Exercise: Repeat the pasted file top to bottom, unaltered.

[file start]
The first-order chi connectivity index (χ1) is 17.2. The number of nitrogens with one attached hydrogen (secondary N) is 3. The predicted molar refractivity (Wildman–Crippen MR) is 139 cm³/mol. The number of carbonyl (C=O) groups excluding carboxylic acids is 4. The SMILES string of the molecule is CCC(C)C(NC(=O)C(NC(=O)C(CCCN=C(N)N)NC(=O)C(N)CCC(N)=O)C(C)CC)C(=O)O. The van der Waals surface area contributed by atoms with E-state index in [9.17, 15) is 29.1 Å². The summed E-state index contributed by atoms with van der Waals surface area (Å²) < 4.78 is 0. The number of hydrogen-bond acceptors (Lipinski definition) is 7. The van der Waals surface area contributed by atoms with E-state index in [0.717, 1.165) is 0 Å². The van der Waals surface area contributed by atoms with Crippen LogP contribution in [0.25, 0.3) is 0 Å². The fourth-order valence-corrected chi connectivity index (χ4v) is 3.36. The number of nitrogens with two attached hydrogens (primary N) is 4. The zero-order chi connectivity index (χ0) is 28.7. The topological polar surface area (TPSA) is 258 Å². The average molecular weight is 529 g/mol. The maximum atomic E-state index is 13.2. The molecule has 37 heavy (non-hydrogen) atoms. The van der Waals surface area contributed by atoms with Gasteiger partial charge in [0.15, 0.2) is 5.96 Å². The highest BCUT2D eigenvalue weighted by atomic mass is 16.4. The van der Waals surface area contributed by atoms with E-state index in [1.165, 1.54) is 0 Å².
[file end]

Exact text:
The first-order chi connectivity index (χ1) is 17.2. The number of nitrogens with one attached hydrogen (secondary N) is 3. The predicted molar refractivity (Wildman–Crippen MR) is 139 cm³/mol. The number of carbonyl (C=O) groups excluding carboxylic acids is 4. The SMILES string of the molecule is CCC(C)C(NC(=O)C(NC(=O)C(CCCN=C(N)N)NC(=O)C(N)CCC(N)=O)C(C)CC)C(=O)O. The van der Waals surface area contributed by atoms with E-state index in [9.17, 15) is 29.1 Å². The summed E-state index contributed by atoms with van der Waals surface area (Å²) < 4.78 is 0. The number of hydrogen-bond acceptors (Lipinski definition) is 7. The van der Waals surface area contributed by atoms with E-state index in [0.717, 1.165) is 0 Å². The van der Waals surface area contributed by atoms with Crippen LogP contribution in [0.25, 0.3) is 0 Å². The fourth-order valence-corrected chi connectivity index (χ4v) is 3.36. The number of nitrogens with two attached hydrogens (primary N) is 4. The zero-order chi connectivity index (χ0) is 28.7. The topological polar surface area (TPSA) is 258 Å². The average molecular weight is 529 g/mol. The maximum atomic E-state index is 13.2. The molecule has 37 heavy (non-hydrogen) atoms. The van der Waals surface area contributed by atoms with Gasteiger partial charge in [0.15, 0.2) is 5.96 Å². The highest BCUT2D eigenvalue weighted by atomic mass is 16.4. The van der Waals surface area contributed by atoms with E-state index in [1.165, 1.54) is 0 Å².